U.S. since 1971.  Increases in the price of cobalt or
severe reductions in its availability would be required
before domestic production could be profitable.11
      Four countries in Africa possess 52% of  the free world's
reserves: Zaire, Zambia, Morocco, and Botswana.  Loss of the
output from Zambia, Morocco, or Botswana would have a critical
impact on the marketplace.  However, Zaire produces over 60%
of the free world's  cobalt of which the U.S. purchases 65%
of its needs.  A loss of Zaire's cobalt would have a drastic
impact on the United States.12
     Some substitution can be made using nickel and chrom-
ium.  However, 50 to 60 percent of the cobalt consumed is
essential in high-temperature alloys for jet engines and
steam turbines.  In the event of a shortage, industry will
not be able to drastically cut back on its uses of cobalt
without a serious impact on U.S. defense requirements.  About
70% of U.S. consumption of cobalt is used in alloys that will
not tolerate substitutes.13
     Because the use of cobalt plays a significant part in
both industrical and military applications, and with limited
substitutes available, the U.S. must ensure an adequate
source in the event of supply disruptions.  Other foreign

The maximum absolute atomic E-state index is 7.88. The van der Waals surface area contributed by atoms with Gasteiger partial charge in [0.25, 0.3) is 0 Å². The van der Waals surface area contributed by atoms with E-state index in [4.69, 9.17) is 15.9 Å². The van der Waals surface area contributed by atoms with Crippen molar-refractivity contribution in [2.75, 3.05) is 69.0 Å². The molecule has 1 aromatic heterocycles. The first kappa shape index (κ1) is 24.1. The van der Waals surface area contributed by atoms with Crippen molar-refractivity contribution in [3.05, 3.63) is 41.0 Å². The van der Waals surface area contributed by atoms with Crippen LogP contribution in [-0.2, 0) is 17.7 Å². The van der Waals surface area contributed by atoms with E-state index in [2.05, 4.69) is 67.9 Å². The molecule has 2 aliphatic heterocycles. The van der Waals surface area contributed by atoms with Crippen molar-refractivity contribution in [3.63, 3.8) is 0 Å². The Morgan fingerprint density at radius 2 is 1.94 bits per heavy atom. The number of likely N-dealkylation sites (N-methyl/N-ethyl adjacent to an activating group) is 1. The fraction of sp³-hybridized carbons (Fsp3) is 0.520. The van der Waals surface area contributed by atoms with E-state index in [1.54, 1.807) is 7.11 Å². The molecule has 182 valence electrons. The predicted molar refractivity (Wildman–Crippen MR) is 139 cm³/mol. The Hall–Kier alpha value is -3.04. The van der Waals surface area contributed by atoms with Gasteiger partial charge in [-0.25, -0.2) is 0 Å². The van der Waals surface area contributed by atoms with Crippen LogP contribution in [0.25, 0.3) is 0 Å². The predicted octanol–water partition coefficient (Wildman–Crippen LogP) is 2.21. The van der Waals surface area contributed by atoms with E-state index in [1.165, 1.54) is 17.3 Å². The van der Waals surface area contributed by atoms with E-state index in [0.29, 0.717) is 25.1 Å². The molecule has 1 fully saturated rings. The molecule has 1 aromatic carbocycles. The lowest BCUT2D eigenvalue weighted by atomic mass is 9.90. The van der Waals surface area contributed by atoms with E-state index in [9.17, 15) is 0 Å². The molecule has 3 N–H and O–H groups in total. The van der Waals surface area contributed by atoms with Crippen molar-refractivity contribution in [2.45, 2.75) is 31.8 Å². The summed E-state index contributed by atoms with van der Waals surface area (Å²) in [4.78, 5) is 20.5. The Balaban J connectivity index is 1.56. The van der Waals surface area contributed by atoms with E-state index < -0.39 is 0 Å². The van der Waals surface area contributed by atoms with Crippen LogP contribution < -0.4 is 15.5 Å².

sources may offset a minor shortfall, but a total loss of
Zaire's cobalt would have serious consequences to the U.S.
     Manganese is a prime ingredient in the production of
steel and is the third most consumed mineral in the U.S.
More than 90% of all manganese is used in the production of
steel, aluminum, and cast iron in which it imparts hardness
and strength.14
     The U.S. has no manganese ore deposits concentrated
enough for economic production.  Many countries around the
world have manganese deposits but only two dominate the
world market:  the Soviet Union with 51% and South Africa
with 37%.  The Soviet Union, however, has virtually ceased
exports of manganese.  Consequently, South Africa has 75%
of the free world reserves.  The U.S. only receives 39% of its
manganese ore from South Africa.  However, loss of South Af-
rican exports would have a devastating effect on the world
economy which would indirectly affect U.S. supplies.15
     There is no economical substitute for manganese in steel
making.  The steel industry could not operate without man-
ganese and would be forced to curtail operations in the event
of a loss of supplies.